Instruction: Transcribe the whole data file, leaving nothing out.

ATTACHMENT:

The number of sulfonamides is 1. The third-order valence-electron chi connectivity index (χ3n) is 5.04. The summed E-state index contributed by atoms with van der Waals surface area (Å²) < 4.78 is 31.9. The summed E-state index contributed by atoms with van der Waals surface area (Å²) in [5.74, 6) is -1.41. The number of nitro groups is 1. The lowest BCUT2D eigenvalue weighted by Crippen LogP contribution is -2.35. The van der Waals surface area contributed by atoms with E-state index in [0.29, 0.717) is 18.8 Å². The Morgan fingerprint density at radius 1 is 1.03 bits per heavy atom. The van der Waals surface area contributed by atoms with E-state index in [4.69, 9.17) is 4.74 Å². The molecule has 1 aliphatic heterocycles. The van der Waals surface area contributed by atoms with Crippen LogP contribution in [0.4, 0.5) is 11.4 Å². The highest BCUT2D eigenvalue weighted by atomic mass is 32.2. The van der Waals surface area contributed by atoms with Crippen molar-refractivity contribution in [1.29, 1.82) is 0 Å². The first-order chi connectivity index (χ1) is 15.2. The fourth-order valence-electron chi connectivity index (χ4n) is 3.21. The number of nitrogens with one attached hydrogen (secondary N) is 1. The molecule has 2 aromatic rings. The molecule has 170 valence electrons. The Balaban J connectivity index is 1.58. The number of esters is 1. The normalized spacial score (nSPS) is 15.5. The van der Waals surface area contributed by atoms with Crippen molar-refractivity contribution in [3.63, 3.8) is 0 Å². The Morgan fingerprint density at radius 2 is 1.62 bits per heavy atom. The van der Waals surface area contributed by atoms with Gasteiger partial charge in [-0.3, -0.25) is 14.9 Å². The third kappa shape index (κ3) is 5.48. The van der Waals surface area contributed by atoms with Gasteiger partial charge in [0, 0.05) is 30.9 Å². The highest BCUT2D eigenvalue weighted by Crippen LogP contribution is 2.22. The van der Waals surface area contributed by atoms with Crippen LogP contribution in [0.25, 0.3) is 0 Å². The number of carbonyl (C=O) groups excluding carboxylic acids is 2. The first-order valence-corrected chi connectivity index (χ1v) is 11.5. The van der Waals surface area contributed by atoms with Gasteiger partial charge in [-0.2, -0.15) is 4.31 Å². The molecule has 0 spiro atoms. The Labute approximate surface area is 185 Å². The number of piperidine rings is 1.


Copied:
The number of sulfonamides is 1. The third-order valence-electron chi connectivity index (χ3n) is 5.04. The summed E-state index contributed by atoms with van der Waals surface area (Å²) < 4.78 is 31.9. The summed E-state index contributed by atoms with van der Waals surface area (Å²) in [5.74, 6) is -1.41. The number of nitro groups is 1. The lowest BCUT2D eigenvalue weighted by Crippen LogP contribution is -2.35. The van der Waals surface area contributed by atoms with E-state index in [0.29, 0.717) is 18.8 Å². The Morgan fingerprint density at radius 1 is 1.03 bits per heavy atom. The van der Waals surface area contributed by atoms with E-state index in [4.69, 9.17) is 4.74 Å². The molecule has 1 aliphatic heterocycles. The van der Waals surface area contributed by atoms with Crippen LogP contribution in [0.4, 0.5) is 11.4 Å². The highest BCUT2D eigenvalue weighted by atomic mass is 32.2. The van der Waals surface area contributed by atoms with Crippen molar-refractivity contribution in [1.29, 1.82) is 0 Å². The first-order chi connectivity index (χ1) is 15.2. The fourth-order valence-electron chi connectivity index (χ4n) is 3.21. The number of nitrogens with one attached hydrogen (secondary N) is 1. The molecule has 2 aromatic rings. The molecule has 170 valence electrons. The Balaban J connectivity index is 1.58. The number of esters is 1. The normalized spacial score (nSPS) is 15.5. The van der Waals surface area contributed by atoms with Crippen molar-refractivity contribution in [3.63, 3.8) is 0 Å². The Morgan fingerprint density at radius 2 is 1.62 bits per heavy atom. The van der Waals surface area contributed by atoms with Gasteiger partial charge in [-0.3, -0.25) is 14.9 Å². The third kappa shape index (κ3) is 5.48. The van der Waals surface area contributed by atoms with Gasteiger partial charge in [0, 0.05) is 30.9 Å². The highest BCUT2D eigenvalue weighted by Crippen LogP contribution is 2.22. The van der Waals surface area contributed by atoms with Crippen LogP contribution in [0.25, 0.3) is 0 Å². The number of carbonyl (C=O) groups excluding carboxylic acids is 2. The first-order valence-corrected chi connectivity index (χ1v) is 11.5. The van der Waals surface area contributed by atoms with Gasteiger partial charge in [-0.2, -0.15) is 4.31 Å². The molecule has 0 spiro atoms. The Labute approximate surface area is 185 Å². The number of piperidine rings is 1.